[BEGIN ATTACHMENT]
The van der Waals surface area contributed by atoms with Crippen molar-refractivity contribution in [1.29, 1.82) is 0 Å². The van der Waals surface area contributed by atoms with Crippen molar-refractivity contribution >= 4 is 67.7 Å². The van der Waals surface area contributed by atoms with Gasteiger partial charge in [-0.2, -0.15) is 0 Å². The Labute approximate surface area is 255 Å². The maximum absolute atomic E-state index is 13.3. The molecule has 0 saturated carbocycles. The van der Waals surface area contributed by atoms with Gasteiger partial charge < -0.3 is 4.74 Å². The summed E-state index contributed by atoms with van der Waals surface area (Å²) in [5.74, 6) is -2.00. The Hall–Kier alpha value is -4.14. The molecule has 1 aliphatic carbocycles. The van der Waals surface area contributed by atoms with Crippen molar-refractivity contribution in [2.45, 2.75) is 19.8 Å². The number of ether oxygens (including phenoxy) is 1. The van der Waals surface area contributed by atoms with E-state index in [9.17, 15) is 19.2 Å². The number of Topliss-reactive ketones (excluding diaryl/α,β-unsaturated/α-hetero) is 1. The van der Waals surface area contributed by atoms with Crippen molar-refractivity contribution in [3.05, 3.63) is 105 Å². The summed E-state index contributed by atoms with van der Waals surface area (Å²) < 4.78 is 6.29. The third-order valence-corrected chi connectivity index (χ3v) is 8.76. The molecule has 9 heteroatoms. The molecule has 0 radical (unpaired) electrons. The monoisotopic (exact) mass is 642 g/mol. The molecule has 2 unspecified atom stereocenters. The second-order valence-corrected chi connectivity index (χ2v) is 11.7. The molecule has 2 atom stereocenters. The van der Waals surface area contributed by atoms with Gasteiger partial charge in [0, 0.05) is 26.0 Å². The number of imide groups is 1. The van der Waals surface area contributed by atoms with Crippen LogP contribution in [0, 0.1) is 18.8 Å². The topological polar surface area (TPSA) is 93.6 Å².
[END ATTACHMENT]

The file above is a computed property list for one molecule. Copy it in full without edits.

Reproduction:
The van der Waals surface area contributed by atoms with Crippen molar-refractivity contribution in [1.29, 1.82) is 0 Å². The van der Waals surface area contributed by atoms with Crippen molar-refractivity contribution >= 4 is 67.7 Å². The van der Waals surface area contributed by atoms with Gasteiger partial charge in [-0.2, -0.15) is 0 Å². The Labute approximate surface area is 255 Å². The maximum absolute atomic E-state index is 13.3. The molecule has 0 saturated carbocycles. The van der Waals surface area contributed by atoms with Gasteiger partial charge < -0.3 is 4.74 Å². The summed E-state index contributed by atoms with van der Waals surface area (Å²) in [5.74, 6) is -2.00. The Hall–Kier alpha value is -4.14. The molecule has 1 aliphatic carbocycles. The van der Waals surface area contributed by atoms with Crippen molar-refractivity contribution in [2.45, 2.75) is 19.8 Å². The number of ether oxygens (including phenoxy) is 1. The van der Waals surface area contributed by atoms with E-state index in [9.17, 15) is 19.2 Å². The number of Topliss-reactive ketones (excluding diaryl/α,β-unsaturated/α-hetero) is 1. The van der Waals surface area contributed by atoms with Crippen molar-refractivity contribution in [3.05, 3.63) is 105 Å². The summed E-state index contributed by atoms with van der Waals surface area (Å²) < 4.78 is 6.29. The third-order valence-corrected chi connectivity index (χ3v) is 8.76. The molecule has 9 heteroatoms. The molecule has 0 radical (unpaired) electrons. The monoisotopic (exact) mass is 642 g/mol. The molecule has 2 unspecified atom stereocenters. The second-order valence-corrected chi connectivity index (χ2v) is 11.7. The molecule has 2 atom stereocenters. The van der Waals surface area contributed by atoms with Gasteiger partial charge in [0, 0.05) is 26.0 Å². The number of imide groups is 1. The van der Waals surface area contributed by atoms with Crippen LogP contribution in [0, 0.1) is 18.8 Å². The topological polar surface area (TPSA) is 93.6 Å².